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Designer fashion fabrics, silk fabric, wool fabric, cotton fabric, linen fabric, designer fabric, stretch fabricDesigner fashion fabrics, silk fabric, wool fabric, cotton fabric, linen fabric, designer fabric, stretch fabricDiscount fabric by the yard and wholesale fabricsView Shopping CartDiscount trimming by the yard and wholesale fabric trim, sewing buttons, decorative trims, lace trim, jacquard ribbons and notionsDesigner fashion fabrics, silk fabric, wool fabric, cotton fabric, linen fabric, designer fabric, stretch fabric
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LINEN is the fabric made from flax fibers, and today, it finds use in a wide range of areas, from household fabric (napkins, tablecloths, sheets, towels, drapes etc) to fashionable garments. In the past, linen was also used to make lightweight undergarments like shirts, chemises, waist shirts, and lingerie. Because flax is so difficult to grow, it is an expensive fiber produced in small quantities. It has a longer staple than cotton and other natural fibers, which makes it stronger and more durable.

What are flax fibers about?
Flax fibers vary in length from between 2" and 36" and are 12-16 micrometers in diameter. There are two varieties of fibers: the tow fibers that are used for rougher fabrics and the line fibers used for finer fabrics. In all cases, however, the cross-section of the fiber is made up of irregular polygonal shapes, which make up the more or less coarse texture of the fabric.

Basic qualities of linen
In general, linen fabrics have a natural luster, and their color ranges between creamy white, tan, or gray. Though you can obtain pure white linen by heavy bleaching, there is a chance that the fabric may be partially damaged. When it comes to texture, linen can be stiff and coarse as well as soft and smooth. Typically, linen both absorbs and loses moisture rapidly, and an added benefit is that it can absorb quite a bit of moisture initially without feeling damp.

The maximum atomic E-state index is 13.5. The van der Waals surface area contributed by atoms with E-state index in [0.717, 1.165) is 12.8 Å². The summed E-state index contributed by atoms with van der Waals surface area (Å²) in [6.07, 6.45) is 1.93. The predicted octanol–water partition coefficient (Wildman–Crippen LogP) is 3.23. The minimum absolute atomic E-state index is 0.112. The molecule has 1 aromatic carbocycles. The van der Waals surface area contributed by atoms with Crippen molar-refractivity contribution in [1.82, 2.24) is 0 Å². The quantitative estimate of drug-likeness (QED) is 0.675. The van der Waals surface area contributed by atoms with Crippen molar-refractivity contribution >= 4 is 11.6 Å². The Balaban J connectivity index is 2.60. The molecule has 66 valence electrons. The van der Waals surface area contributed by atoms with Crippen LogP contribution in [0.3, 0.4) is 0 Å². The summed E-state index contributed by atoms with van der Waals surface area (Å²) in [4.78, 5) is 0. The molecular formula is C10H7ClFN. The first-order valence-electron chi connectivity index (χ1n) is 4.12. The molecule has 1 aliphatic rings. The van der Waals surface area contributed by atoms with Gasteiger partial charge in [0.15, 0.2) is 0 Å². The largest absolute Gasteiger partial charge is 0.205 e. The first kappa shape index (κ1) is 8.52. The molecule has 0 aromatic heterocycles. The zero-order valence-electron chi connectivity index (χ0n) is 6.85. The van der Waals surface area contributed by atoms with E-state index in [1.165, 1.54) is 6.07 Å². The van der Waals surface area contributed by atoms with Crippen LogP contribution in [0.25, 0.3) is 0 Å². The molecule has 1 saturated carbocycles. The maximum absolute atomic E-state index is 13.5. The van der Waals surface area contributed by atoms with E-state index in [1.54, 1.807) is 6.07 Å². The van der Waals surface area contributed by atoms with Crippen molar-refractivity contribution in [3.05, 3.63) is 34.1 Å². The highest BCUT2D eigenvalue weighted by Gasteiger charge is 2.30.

This is a major reason why linen is doesn't cling to the skin as cotton does when you sweat. Even it does become sweat-soaked, it will dry out quickly, so that you always feel cool wearing it. In the majority of cases, linen is a strong fabric that does not stretch, which means it has low elasticity, which in turn means that it can break if you keep folding it in the same place. Mildew, sweat residues, and chlorine bleach can also damage linen, but it is resistant to moths and carpet beetles.

Linens from TrimFabric
At TrimFabric, we offer a wide range of linen articles for you to look through and select, from lightweight and medium weight articles to heavyweight blends. We also offer both printed and various white linens, as well as blends. For instance, we have on offer a plaid print linen fabric (item code #K-20) that is 45" wide and is 100% hand wash linen. Another great buy is the Poland linen fabric (item code #K-62), which is 60" wide, hand wash, and a blend of 80% linen and 20% rayon. Or you may wish to have a look at our white linen embroidered fabric (item code #UU-98), which is once again 100% linen, and hand wash.

Linen is relatively low maintenance since it is fairly dust and stain-resistant, and can be dry cleaned, machine washed or steamed. However, see our article on Linen Care for details.

Linen producers
Many countries in the world produce flax, but the best quality flax comes from Western Europe. Similarly, in recent years, Eastern Europe and China have begun producing linen, but the best quality linen still comes from Ireland, Italy and Belgium.

Uses of linen
Today, linen is predominantly used in the fashion industry, while a smaller percentage goes to the domestic fabrics industry as well. Linen is used to make bed and bath fabrics like tablecloths, towels, bed sheets, etc., home and commercial furnishings like upholstery, drapes, etc., clothing, and industrial products like items of luggage.